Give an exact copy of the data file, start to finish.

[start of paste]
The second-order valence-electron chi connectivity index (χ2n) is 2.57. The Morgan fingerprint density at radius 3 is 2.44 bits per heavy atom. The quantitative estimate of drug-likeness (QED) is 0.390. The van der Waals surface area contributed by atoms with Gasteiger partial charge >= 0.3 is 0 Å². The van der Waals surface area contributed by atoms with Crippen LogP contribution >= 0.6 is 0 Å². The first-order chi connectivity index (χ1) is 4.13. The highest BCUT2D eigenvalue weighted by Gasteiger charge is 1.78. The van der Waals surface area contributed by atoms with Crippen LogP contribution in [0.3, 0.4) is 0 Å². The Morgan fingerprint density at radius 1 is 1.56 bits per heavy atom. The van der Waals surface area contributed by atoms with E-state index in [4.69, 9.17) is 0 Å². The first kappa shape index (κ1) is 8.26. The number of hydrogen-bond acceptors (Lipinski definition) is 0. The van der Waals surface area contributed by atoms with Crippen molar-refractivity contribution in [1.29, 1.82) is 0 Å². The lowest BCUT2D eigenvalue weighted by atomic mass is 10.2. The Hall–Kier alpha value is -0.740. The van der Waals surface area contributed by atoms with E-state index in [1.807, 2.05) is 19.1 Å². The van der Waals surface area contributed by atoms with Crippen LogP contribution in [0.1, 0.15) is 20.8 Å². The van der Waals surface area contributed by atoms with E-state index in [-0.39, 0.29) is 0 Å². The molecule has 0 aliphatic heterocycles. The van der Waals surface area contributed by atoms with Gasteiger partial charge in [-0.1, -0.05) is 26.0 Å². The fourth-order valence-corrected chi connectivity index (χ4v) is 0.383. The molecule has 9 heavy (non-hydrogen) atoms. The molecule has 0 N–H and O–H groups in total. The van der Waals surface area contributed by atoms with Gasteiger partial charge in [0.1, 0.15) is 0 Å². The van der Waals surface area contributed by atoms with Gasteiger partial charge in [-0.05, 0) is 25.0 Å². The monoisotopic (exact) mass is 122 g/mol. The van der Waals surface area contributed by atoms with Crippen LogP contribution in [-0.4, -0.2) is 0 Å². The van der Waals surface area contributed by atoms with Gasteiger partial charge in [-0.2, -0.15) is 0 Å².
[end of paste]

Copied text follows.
The second-order valence-electron chi connectivity index (χ2n) is 2.57. The Morgan fingerprint density at radius 3 is 2.44 bits per heavy atom. The quantitative estimate of drug-likeness (QED) is 0.390. The van der Waals surface area contributed by atoms with Gasteiger partial charge >= 0.3 is 0 Å². The van der Waals surface area contributed by atoms with Crippen LogP contribution >= 0.6 is 0 Å². The first-order chi connectivity index (χ1) is 4.13. The highest BCUT2D eigenvalue weighted by Gasteiger charge is 1.78. The van der Waals surface area contributed by atoms with Crippen LogP contribution in [0.3, 0.4) is 0 Å². The Morgan fingerprint density at radius 1 is 1.56 bits per heavy atom. The van der Waals surface area contributed by atoms with E-state index in [4.69, 9.17) is 0 Å². The first kappa shape index (κ1) is 8.26. The number of hydrogen-bond acceptors (Lipinski definition) is 0. The van der Waals surface area contributed by atoms with Crippen molar-refractivity contribution in [1.29, 1.82) is 0 Å². The lowest BCUT2D eigenvalue weighted by atomic mass is 10.2. The Hall–Kier alpha value is -0.740. The van der Waals surface area contributed by atoms with E-state index in [1.807, 2.05) is 19.1 Å². The van der Waals surface area contributed by atoms with Crippen LogP contribution in [0.1, 0.15) is 20.8 Å². The van der Waals surface area contributed by atoms with E-state index in [-0.39, 0.29) is 0 Å². The molecule has 0 aliphatic heterocycles. The van der Waals surface area contributed by atoms with Gasteiger partial charge in [-0.1, -0.05) is 26.0 Å². The fourth-order valence-corrected chi connectivity index (χ4v) is 0.383. The molecule has 9 heavy (non-hydrogen) atoms. The molecule has 0 N–H and O–H groups in total. The van der Waals surface area contributed by atoms with Gasteiger partial charge in [0.1, 0.15) is 0 Å². The van der Waals surface area contributed by atoms with Gasteiger partial charge in [-0.05, 0) is 25.0 Å². The monoisotopic (exact) mass is 122 g/mol. The van der Waals surface area contributed by atoms with Crippen LogP contribution in [-0.4, -0.2) is 0 Å². The van der Waals surface area contributed by atoms with Gasteiger partial charge in [-0.2, -0.15) is 0 Å².